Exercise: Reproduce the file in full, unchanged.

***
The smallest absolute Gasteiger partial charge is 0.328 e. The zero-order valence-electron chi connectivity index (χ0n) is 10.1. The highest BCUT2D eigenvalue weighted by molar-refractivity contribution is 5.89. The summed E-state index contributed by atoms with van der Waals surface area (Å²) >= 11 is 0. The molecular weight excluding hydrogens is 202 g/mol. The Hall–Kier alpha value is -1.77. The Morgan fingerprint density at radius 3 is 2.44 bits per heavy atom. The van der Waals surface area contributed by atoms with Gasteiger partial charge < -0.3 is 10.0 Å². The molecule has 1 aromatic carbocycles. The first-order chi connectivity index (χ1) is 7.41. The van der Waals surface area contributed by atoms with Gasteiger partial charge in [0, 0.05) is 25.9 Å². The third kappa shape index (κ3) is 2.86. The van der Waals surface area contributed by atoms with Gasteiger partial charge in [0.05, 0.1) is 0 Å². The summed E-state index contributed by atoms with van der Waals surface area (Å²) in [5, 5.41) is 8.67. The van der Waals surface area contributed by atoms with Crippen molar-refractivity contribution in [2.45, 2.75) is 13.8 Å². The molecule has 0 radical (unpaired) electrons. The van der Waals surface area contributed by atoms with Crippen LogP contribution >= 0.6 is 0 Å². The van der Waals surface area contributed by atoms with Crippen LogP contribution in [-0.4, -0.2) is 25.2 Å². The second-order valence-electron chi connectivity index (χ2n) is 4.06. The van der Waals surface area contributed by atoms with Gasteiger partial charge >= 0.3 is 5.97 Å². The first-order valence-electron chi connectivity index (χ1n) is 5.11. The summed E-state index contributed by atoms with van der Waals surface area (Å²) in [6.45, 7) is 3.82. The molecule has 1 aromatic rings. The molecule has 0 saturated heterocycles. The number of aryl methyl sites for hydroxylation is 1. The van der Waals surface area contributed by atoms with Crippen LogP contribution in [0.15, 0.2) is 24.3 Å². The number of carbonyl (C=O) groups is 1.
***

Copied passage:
The smallest absolute Gasteiger partial charge is 0.328 e. The zero-order valence-electron chi connectivity index (χ0n) is 10.1. The highest BCUT2D eigenvalue weighted by molar-refractivity contribution is 5.89. The summed E-state index contributed by atoms with van der Waals surface area (Å²) >= 11 is 0. The molecular weight excluding hydrogens is 202 g/mol. The Hall–Kier alpha value is -1.77. The Morgan fingerprint density at radius 3 is 2.44 bits per heavy atom. The van der Waals surface area contributed by atoms with Gasteiger partial charge < -0.3 is 10.0 Å². The molecule has 1 aromatic carbocycles. The first-order chi connectivity index (χ1) is 7.41. The van der Waals surface area contributed by atoms with Gasteiger partial charge in [0, 0.05) is 25.9 Å². The third kappa shape index (κ3) is 2.86. The van der Waals surface area contributed by atoms with Gasteiger partial charge in [0.05, 0.1) is 0 Å². The summed E-state index contributed by atoms with van der Waals surface area (Å²) in [5, 5.41) is 8.67. The van der Waals surface area contributed by atoms with Crippen molar-refractivity contribution in [2.45, 2.75) is 13.8 Å². The molecule has 0 radical (unpaired) electrons. The van der Waals surface area contributed by atoms with Crippen LogP contribution >= 0.6 is 0 Å². The van der Waals surface area contributed by atoms with Crippen LogP contribution in [-0.4, -0.2) is 25.2 Å². The second-order valence-electron chi connectivity index (χ2n) is 4.06. The van der Waals surface area contributed by atoms with Gasteiger partial charge >= 0.3 is 5.97 Å². The first-order valence-electron chi connectivity index (χ1n) is 5.11. The summed E-state index contributed by atoms with van der Waals surface area (Å²) in [6.45, 7) is 3.82. The molecule has 1 aromatic rings. The molecule has 0 saturated heterocycles. The number of aryl methyl sites for hydroxylation is 1. The van der Waals surface area contributed by atoms with Crippen LogP contribution in [0.15, 0.2) is 24.3 Å². The number of carbonyl (C=O) groups is 1.